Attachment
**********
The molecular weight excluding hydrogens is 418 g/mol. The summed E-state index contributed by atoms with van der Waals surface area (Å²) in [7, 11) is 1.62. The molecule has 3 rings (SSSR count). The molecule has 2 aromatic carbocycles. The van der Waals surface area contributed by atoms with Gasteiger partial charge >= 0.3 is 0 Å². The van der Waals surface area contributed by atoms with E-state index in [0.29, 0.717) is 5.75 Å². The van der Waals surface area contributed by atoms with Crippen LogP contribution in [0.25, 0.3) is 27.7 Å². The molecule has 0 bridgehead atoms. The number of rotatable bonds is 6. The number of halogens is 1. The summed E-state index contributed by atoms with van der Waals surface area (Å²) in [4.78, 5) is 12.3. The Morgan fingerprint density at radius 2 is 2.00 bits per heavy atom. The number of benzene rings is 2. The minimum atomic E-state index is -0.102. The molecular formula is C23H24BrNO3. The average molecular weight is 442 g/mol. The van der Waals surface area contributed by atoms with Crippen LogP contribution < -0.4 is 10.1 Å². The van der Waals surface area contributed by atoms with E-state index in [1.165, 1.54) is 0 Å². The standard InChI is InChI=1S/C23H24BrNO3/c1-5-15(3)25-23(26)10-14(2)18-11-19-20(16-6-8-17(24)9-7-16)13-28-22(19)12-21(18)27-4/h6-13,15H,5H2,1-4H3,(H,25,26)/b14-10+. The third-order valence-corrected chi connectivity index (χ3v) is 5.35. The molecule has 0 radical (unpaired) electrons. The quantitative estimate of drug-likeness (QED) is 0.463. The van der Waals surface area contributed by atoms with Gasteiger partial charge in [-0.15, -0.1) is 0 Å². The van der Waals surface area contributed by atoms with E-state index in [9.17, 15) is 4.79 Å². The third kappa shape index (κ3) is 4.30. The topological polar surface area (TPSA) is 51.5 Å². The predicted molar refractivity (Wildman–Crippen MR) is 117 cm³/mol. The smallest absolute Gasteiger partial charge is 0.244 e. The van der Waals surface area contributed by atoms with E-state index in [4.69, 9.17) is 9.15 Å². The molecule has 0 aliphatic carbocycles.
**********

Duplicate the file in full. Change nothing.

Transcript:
The molecular weight excluding hydrogens is 418 g/mol. The summed E-state index contributed by atoms with van der Waals surface area (Å²) in [7, 11) is 1.62. The molecule has 3 rings (SSSR count). The molecule has 2 aromatic carbocycles. The van der Waals surface area contributed by atoms with Gasteiger partial charge >= 0.3 is 0 Å². The van der Waals surface area contributed by atoms with E-state index in [0.29, 0.717) is 5.75 Å². The van der Waals surface area contributed by atoms with Crippen LogP contribution in [0.25, 0.3) is 27.7 Å². The molecule has 0 bridgehead atoms. The number of rotatable bonds is 6. The number of halogens is 1. The summed E-state index contributed by atoms with van der Waals surface area (Å²) in [4.78, 5) is 12.3. The Morgan fingerprint density at radius 2 is 2.00 bits per heavy atom. The number of benzene rings is 2. The minimum atomic E-state index is -0.102. The molecular formula is C23H24BrNO3. The average molecular weight is 442 g/mol. The van der Waals surface area contributed by atoms with Crippen LogP contribution < -0.4 is 10.1 Å². The van der Waals surface area contributed by atoms with E-state index in [1.165, 1.54) is 0 Å². The standard InChI is InChI=1S/C23H24BrNO3/c1-5-15(3)25-23(26)10-14(2)18-11-19-20(16-6-8-17(24)9-7-16)13-28-22(19)12-21(18)27-4/h6-13,15H,5H2,1-4H3,(H,25,26)/b14-10+. The third-order valence-corrected chi connectivity index (χ3v) is 5.35. The molecule has 0 radical (unpaired) electrons. The quantitative estimate of drug-likeness (QED) is 0.463. The van der Waals surface area contributed by atoms with Gasteiger partial charge in [-0.15, -0.1) is 0 Å². The van der Waals surface area contributed by atoms with E-state index in [9.17, 15) is 4.79 Å². The third kappa shape index (κ3) is 4.30. The topological polar surface area (TPSA) is 51.5 Å². The predicted molar refractivity (Wildman–Crippen MR) is 117 cm³/mol. The smallest absolute Gasteiger partial charge is 0.244 e. The van der Waals surface area contributed by atoms with E-state index in [4.69, 9.17) is 9.15 Å². The molecule has 0 aliphatic carbocycles.